Bracing For Big Changes
Health care, immigration and energy reform have the Top 100 Growers talking this year.
April 20, 2010
The greenhouse floriculture industry, at this moment, is in a state of great change. Sustainability is becoming second nature, growers are taking on responsibilities that were once considered the retailer's, and production, in many cases, is becoming more diverse with the introduction of crops that match the needs of a changing consumer base.
Changes are occurring on Capitol Hill, as well, and those changes have tremendous implications for the Top 100 Growers. That's why Greenhouse Grower puts the spotlight this year on national issues - health care, immigration and energy - in the 23rd annual Top 100 Growers Report.
"All three of these issues - health care, immigration and energy - are very, very complex," says Bob Dolibois, executive vice president of the American Nursery & Landscape Association (ANLA). "There are so many elements with the issues that interact, and it's very difficult to achieve real change in terms of laws. Still, in all three instances, there is a real need for change."
For this report, we surveyed the Top 100 Growers about health care, immigration and energy. We asked the Top 100 how they currently operate in regard to each national issue, how the issues are affecting their operations and which legislative solutions would best serve them.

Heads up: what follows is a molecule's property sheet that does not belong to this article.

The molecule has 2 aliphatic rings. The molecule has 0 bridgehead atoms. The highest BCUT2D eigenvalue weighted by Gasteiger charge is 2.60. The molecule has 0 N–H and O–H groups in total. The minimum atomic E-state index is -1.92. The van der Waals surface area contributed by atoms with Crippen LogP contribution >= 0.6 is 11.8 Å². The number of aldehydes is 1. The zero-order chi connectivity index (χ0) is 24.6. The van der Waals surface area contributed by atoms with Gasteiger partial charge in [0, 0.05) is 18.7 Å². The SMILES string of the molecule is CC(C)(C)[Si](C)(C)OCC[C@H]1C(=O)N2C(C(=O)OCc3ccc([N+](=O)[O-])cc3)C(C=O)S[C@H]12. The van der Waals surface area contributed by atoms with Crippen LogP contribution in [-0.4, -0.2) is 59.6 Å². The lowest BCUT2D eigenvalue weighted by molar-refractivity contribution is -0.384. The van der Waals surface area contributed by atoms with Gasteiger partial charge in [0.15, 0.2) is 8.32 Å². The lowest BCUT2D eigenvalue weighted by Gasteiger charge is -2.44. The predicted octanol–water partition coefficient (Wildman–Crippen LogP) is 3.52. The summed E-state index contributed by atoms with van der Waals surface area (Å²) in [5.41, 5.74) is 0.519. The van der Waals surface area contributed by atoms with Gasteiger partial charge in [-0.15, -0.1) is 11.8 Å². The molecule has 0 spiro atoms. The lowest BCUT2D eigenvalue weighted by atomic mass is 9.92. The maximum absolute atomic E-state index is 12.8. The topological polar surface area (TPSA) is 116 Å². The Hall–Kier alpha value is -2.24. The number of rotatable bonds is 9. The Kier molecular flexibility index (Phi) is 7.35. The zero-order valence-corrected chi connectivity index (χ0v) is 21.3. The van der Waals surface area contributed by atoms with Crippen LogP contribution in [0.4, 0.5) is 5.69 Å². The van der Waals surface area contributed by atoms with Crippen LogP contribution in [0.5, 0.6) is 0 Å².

We also asked the Top 100 Growers to offer comments about the state of health care, immigration and energy reform, and we present some of those comments within this report. We present additional comments from the Top 100 in our inaugural Top 100 Growers White Paper, which can be downloaded at GreenhouseGrower.com.
Health Care Top Of Mind
The Top 100 Growers, for the most part, agree health care reform is necessary. They mainly agree because the costs insurance companies charge them are overwhelming their bottom lines.
Still, the Top 100 Growers question which form of reform would best serve their operations. The operations currently offering health care cite health insurance as a major business expense - and some argue it absolutely should not be their operation's responsibility to provide health care for employees in the first place.
"The cost of care needs to be controlled by controlling factors that make it go up: ridiculous lawsuits and the cost of insurance for doctors," says George Lucas, co-owner of Lucas Greenhouses. "If we have a nationalized health care system, will I have to provide food next?"